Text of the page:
When a fatal disease that targets pigs arrived in Ontario in January farmers feared the worst. But almost one year after its arrival, porcine epidemic diarrhea or PED is all but under control.

The news comes despite the fact that PED killed millions of pigs and infected thousands of farms in the U.S.

Amy Cronin, chair of Ontario Pork, says they didn't know what to expect because of the constant rise in the number of infections south of the border.

But after a quick jump, the piglet-killing virus, which is transmitted from farm to farm by manure, is all but contained in Ontario.

Veterinarian Mike De Groot says there are now 67 positive cases of PED in Ontario, but "It's been pretty good containment by the industry to date. We've only had two cases in November, two in December and before that we hadn't had any since the early summer."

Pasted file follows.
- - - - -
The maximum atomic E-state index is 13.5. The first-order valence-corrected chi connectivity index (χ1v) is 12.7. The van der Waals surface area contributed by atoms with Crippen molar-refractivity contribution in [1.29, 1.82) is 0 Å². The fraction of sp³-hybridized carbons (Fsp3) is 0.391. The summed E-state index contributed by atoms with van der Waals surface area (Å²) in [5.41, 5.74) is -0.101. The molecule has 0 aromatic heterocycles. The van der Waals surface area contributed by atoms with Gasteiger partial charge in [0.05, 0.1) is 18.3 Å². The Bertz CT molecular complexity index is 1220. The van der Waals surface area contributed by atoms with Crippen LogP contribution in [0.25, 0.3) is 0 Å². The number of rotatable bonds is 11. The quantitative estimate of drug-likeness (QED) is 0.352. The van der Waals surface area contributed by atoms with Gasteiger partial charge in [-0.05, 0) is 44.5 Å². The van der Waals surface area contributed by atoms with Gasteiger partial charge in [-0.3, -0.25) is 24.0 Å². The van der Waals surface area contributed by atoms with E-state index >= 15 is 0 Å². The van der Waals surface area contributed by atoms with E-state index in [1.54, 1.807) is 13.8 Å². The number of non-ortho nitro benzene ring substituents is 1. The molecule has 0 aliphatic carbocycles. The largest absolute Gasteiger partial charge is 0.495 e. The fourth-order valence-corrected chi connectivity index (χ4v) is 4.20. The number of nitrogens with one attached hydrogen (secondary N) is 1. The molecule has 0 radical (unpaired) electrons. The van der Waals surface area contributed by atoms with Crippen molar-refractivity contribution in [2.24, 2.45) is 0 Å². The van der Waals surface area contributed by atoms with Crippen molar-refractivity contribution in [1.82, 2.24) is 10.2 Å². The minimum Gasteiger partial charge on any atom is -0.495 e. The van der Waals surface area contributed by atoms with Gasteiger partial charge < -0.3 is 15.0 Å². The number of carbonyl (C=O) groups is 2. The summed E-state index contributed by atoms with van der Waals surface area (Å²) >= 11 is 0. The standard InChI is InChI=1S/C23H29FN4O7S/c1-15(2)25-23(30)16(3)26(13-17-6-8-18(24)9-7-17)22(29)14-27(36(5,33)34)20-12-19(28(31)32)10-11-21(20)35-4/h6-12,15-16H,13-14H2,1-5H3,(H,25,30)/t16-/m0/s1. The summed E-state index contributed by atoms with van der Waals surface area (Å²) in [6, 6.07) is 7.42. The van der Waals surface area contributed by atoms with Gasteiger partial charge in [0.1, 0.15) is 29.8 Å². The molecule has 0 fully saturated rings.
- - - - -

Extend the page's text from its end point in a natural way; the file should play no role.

Three of the most recent cases were in Oxford, Perth and Middlesex County, but half of the barns that had PED in them are now PED-free, a huge success according to pork producers.

The achievement has come from vigilance and cleanliness - washing every boot or truck tire that comes near the pigs.

But PED thrives in the cold, so producers know they aren't out of the woods yet with the worst of winter yet to come.

Cronin says, "PED is a really tricky virus...So we've just really got to watch what we're doing on farm and assume that everything comes on farm is PED positive and make sure that virus then can't enter the barn."

De Groot hopes that as 2015 starts and winter ends they are only looking at a small number of new cases to deal with.

The virus kills pigs before they can grow to market weight so PED cannot and has not entered the food chain. It also affects only pigs and cannot be spread to humans.